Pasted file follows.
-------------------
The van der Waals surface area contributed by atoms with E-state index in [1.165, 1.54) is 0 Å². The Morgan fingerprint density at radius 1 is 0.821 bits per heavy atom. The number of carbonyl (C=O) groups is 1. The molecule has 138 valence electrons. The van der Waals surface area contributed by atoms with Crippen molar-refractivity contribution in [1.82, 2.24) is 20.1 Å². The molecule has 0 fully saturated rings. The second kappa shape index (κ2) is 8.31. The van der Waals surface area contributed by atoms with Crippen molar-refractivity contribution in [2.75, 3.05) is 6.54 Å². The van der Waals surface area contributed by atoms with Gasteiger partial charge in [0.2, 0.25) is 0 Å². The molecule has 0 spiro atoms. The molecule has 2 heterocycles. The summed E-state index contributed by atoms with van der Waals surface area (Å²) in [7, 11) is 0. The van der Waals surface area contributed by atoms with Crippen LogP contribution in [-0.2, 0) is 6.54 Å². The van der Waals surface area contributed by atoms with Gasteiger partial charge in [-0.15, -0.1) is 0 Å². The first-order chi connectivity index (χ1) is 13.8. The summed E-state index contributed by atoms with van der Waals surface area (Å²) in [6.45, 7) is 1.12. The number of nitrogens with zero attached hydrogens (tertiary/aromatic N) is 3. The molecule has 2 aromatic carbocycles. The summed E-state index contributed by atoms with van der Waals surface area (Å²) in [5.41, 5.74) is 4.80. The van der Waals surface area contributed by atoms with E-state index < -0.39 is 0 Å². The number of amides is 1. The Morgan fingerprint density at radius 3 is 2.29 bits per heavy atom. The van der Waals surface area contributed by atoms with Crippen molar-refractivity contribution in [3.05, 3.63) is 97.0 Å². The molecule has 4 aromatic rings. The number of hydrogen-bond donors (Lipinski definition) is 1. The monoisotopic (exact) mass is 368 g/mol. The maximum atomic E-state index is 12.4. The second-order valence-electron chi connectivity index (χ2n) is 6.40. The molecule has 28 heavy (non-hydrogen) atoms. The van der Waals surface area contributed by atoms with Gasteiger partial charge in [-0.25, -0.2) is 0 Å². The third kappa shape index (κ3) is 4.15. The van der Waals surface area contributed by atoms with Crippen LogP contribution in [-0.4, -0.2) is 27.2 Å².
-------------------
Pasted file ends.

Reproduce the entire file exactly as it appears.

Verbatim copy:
The van der Waals surface area contributed by atoms with E-state index in [1.165, 1.54) is 0 Å². The Morgan fingerprint density at radius 1 is 0.821 bits per heavy atom. The number of carbonyl (C=O) groups is 1. The molecule has 138 valence electrons. The van der Waals surface area contributed by atoms with Crippen molar-refractivity contribution in [1.82, 2.24) is 20.1 Å². The molecule has 0 fully saturated rings. The second kappa shape index (κ2) is 8.31. The van der Waals surface area contributed by atoms with Crippen molar-refractivity contribution in [2.75, 3.05) is 6.54 Å². The van der Waals surface area contributed by atoms with Gasteiger partial charge in [0.2, 0.25) is 0 Å². The molecule has 0 spiro atoms. The molecule has 2 heterocycles. The summed E-state index contributed by atoms with van der Waals surface area (Å²) in [7, 11) is 0. The van der Waals surface area contributed by atoms with Crippen LogP contribution in [-0.2, 0) is 6.54 Å². The van der Waals surface area contributed by atoms with Gasteiger partial charge in [-0.15, -0.1) is 0 Å². The first-order chi connectivity index (χ1) is 13.8. The summed E-state index contributed by atoms with van der Waals surface area (Å²) in [6.45, 7) is 1.12. The number of nitrogens with zero attached hydrogens (tertiary/aromatic N) is 3. The molecule has 2 aromatic carbocycles. The summed E-state index contributed by atoms with van der Waals surface area (Å²) in [5.41, 5.74) is 4.80. The van der Waals surface area contributed by atoms with E-state index < -0.39 is 0 Å². The number of amides is 1. The Morgan fingerprint density at radius 3 is 2.29 bits per heavy atom. The van der Waals surface area contributed by atoms with Crippen molar-refractivity contribution in [3.05, 3.63) is 97.0 Å². The molecule has 4 aromatic rings. The number of hydrogen-bond donors (Lipinski definition) is 1. The monoisotopic (exact) mass is 368 g/mol. The maximum atomic E-state index is 12.4. The second-order valence-electron chi connectivity index (χ2n) is 6.40. The molecule has 28 heavy (non-hydrogen) atoms. The van der Waals surface area contributed by atoms with Gasteiger partial charge in [-0.25, -0.2) is 0 Å². The third kappa shape index (κ3) is 4.15. The van der Waals surface area contributed by atoms with Crippen LogP contribution in [-0.4, -0.2) is 27.2 Å².